Like many tourists to the remote Pacific destination of Easter Island, Jonathan Arzt, a student at the University of California, Davis, School of Veterinary Medicine, saw the sickly livestock staggering among the ancient statues. Arzt, on a veterinary school exchange in Chile, became intrigued by the medical mystery.
"Jon has always been interested in field problems and international research," says David Hird, director of the School's Office of International Programs. "He was already in Chile participating in a livestock project sponsored by our office and The Center for Food Animal Health. Also, since Jon had already taken the Master of Preventive Veterinary Medicine training here in Davis, he was well-prepared to investigate this serious problem of horses and cattle."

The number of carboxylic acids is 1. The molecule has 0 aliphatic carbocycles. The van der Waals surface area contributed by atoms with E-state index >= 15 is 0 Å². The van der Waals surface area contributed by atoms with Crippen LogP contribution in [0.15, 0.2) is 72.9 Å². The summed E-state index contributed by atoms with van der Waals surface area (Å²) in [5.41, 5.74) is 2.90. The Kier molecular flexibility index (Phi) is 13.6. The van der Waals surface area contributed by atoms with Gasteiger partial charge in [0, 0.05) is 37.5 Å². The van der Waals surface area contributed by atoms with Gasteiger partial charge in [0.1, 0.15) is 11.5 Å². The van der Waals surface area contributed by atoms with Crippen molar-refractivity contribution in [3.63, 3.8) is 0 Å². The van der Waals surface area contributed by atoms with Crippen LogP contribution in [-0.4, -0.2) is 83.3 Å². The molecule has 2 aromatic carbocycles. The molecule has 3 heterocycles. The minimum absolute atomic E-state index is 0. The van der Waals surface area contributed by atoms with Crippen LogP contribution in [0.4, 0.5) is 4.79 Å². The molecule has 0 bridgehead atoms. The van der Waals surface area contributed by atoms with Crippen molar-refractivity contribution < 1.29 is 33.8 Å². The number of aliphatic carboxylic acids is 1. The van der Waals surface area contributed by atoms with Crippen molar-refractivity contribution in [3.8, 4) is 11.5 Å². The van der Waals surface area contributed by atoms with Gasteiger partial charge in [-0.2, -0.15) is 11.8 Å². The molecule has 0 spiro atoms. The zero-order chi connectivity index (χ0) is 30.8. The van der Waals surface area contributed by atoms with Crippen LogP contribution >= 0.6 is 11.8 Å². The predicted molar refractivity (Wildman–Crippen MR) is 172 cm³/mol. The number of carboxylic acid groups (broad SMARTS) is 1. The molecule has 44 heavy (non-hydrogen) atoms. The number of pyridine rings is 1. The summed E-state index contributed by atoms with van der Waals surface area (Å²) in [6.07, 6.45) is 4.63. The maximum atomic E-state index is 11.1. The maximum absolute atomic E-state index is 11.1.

Hird, an expert in epidemiology and food animals, is one of several faculty members who encouraged Arzt to return to the island for further study. Arzt examined animals, interviewed ranchers, and collected dozens of forage plants. He discovered that two plant species introduced to prevent erosion were poisoning the free-roaming livestock with a pyrrolizidine alkaloid that causes serious liver damage and, eventually, death.
Arzt has begun an effort in international veterinary relief to halt animal suffering, protect animals from toxic exposures, safeguard people relying on cattle for meat and milk, and preserve fragile cultural sites important to scholars and the tourist economy.
The School is incorporating Arzt's discoveries into an interactive, Web-based, instructional exercise. Using data and images from Arzt's experience and a step-by-step inquiry, students will be able to simulate the diagnosis of a hypothetical case similar to the one found on Easter Island.
Arzt's initial findings appear in the April, 1999 journal, Veterinary & Human Toxicology. A graduate of the UC Davis School of Veterinary Medicine dual degree program, he received his DVM and Master of Preventive Veterinary Medicine degrees in 1999.
Media contact: -- Lynn Narlesky
, UC Davis Vet. Med. Dean's Office, (530) 752-5257